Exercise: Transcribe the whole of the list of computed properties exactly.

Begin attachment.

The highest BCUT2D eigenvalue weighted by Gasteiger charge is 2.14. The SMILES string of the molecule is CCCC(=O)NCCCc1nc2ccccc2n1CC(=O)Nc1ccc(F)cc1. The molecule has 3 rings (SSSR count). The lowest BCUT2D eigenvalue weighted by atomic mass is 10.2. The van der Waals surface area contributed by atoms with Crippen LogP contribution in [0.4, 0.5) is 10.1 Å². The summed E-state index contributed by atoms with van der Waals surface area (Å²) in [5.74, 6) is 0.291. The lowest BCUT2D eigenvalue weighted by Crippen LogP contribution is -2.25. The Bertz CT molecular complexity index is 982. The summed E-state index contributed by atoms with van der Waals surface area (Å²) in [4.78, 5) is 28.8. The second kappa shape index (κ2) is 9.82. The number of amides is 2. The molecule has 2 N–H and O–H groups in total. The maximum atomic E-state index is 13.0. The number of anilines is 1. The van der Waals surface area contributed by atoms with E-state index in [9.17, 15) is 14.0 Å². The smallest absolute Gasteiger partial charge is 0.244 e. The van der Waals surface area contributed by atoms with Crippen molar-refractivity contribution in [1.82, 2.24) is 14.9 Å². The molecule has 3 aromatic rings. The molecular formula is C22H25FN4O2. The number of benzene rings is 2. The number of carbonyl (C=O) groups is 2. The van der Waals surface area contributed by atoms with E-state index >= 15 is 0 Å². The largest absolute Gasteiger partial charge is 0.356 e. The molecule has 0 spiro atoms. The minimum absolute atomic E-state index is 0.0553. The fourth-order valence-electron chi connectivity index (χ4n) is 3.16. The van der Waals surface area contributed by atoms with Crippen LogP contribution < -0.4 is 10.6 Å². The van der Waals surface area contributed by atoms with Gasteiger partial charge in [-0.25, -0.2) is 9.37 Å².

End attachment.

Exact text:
The highest BCUT2D eigenvalue weighted by Gasteiger charge is 2.14. The SMILES string of the molecule is CCCC(=O)NCCCc1nc2ccccc2n1CC(=O)Nc1ccc(F)cc1. The molecule has 3 rings (SSSR count). The lowest BCUT2D eigenvalue weighted by atomic mass is 10.2. The van der Waals surface area contributed by atoms with Crippen LogP contribution in [0.4, 0.5) is 10.1 Å². The summed E-state index contributed by atoms with van der Waals surface area (Å²) in [5.74, 6) is 0.291. The lowest BCUT2D eigenvalue weighted by Crippen LogP contribution is -2.25. The Bertz CT molecular complexity index is 982. The summed E-state index contributed by atoms with van der Waals surface area (Å²) in [4.78, 5) is 28.8. The second kappa shape index (κ2) is 9.82. The number of amides is 2. The molecule has 2 N–H and O–H groups in total. The maximum atomic E-state index is 13.0. The number of anilines is 1. The van der Waals surface area contributed by atoms with E-state index in [9.17, 15) is 14.0 Å². The smallest absolute Gasteiger partial charge is 0.244 e. The van der Waals surface area contributed by atoms with Crippen molar-refractivity contribution in [1.82, 2.24) is 14.9 Å². The molecule has 3 aromatic rings. The molecular formula is C22H25FN4O2. The number of benzene rings is 2. The number of carbonyl (C=O) groups is 2. The van der Waals surface area contributed by atoms with E-state index >= 15 is 0 Å². The largest absolute Gasteiger partial charge is 0.356 e. The molecule has 0 spiro atoms. The minimum absolute atomic E-state index is 0.0553. The fourth-order valence-electron chi connectivity index (χ4n) is 3.16. The van der Waals surface area contributed by atoms with Crippen LogP contribution < -0.4 is 10.6 Å². The van der Waals surface area contributed by atoms with Gasteiger partial charge in [-0.25, -0.2) is 9.37 Å².